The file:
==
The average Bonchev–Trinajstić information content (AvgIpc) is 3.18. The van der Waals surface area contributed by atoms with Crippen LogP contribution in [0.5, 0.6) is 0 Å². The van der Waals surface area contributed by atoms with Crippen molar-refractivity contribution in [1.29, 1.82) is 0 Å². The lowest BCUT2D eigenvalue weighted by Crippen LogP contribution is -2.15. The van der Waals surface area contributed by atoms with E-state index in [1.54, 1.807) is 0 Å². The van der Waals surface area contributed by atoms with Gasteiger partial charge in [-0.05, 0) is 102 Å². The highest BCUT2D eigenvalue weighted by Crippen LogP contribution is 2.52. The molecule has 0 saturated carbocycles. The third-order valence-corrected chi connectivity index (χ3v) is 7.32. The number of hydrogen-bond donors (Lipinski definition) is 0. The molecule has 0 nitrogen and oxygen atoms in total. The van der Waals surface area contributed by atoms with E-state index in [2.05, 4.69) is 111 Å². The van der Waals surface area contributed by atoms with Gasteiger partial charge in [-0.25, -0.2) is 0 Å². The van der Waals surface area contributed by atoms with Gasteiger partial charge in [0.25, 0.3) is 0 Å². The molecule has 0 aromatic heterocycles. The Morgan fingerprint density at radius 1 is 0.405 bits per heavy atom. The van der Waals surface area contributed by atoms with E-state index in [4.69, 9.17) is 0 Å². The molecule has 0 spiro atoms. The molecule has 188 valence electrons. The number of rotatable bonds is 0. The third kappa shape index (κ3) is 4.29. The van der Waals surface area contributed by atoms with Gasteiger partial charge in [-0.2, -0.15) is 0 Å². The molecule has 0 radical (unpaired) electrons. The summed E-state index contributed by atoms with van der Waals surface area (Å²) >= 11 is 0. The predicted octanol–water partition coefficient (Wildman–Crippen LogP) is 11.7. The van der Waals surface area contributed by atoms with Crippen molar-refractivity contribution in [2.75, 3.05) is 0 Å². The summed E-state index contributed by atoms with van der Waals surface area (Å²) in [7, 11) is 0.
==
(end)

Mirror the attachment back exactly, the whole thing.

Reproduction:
The average Bonchev–Trinajstić information content (AvgIpc) is 3.18. The van der Waals surface area contributed by atoms with Crippen LogP contribution in [0.5, 0.6) is 0 Å². The van der Waals surface area contributed by atoms with Crippen molar-refractivity contribution in [1.29, 1.82) is 0 Å². The lowest BCUT2D eigenvalue weighted by Crippen LogP contribution is -2.15. The van der Waals surface area contributed by atoms with E-state index in [1.54, 1.807) is 0 Å². The van der Waals surface area contributed by atoms with Gasteiger partial charge in [-0.05, 0) is 102 Å². The highest BCUT2D eigenvalue weighted by Crippen LogP contribution is 2.52. The molecule has 0 saturated carbocycles. The third-order valence-corrected chi connectivity index (χ3v) is 7.32. The number of hydrogen-bond donors (Lipinski definition) is 0. The molecule has 0 nitrogen and oxygen atoms in total. The van der Waals surface area contributed by atoms with E-state index in [2.05, 4.69) is 111 Å². The van der Waals surface area contributed by atoms with Gasteiger partial charge in [-0.25, -0.2) is 0 Å². The van der Waals surface area contributed by atoms with Gasteiger partial charge in [0.25, 0.3) is 0 Å². The molecule has 0 aromatic heterocycles. The Morgan fingerprint density at radius 1 is 0.405 bits per heavy atom. The van der Waals surface area contributed by atoms with E-state index in [4.69, 9.17) is 0 Å². The molecule has 0 spiro atoms. The molecule has 188 valence electrons. The number of rotatable bonds is 0. The third kappa shape index (κ3) is 4.29. The van der Waals surface area contributed by atoms with Gasteiger partial charge in [-0.2, -0.15) is 0 Å². The molecule has 0 radical (unpaired) electrons. The summed E-state index contributed by atoms with van der Waals surface area (Å²) >= 11 is 0. The predicted octanol–water partition coefficient (Wildman–Crippen LogP) is 11.7. The van der Waals surface area contributed by atoms with Crippen molar-refractivity contribution in [2.75, 3.05) is 0 Å². The summed E-state index contributed by atoms with van der Waals surface area (Å²) in [7, 11) is 0.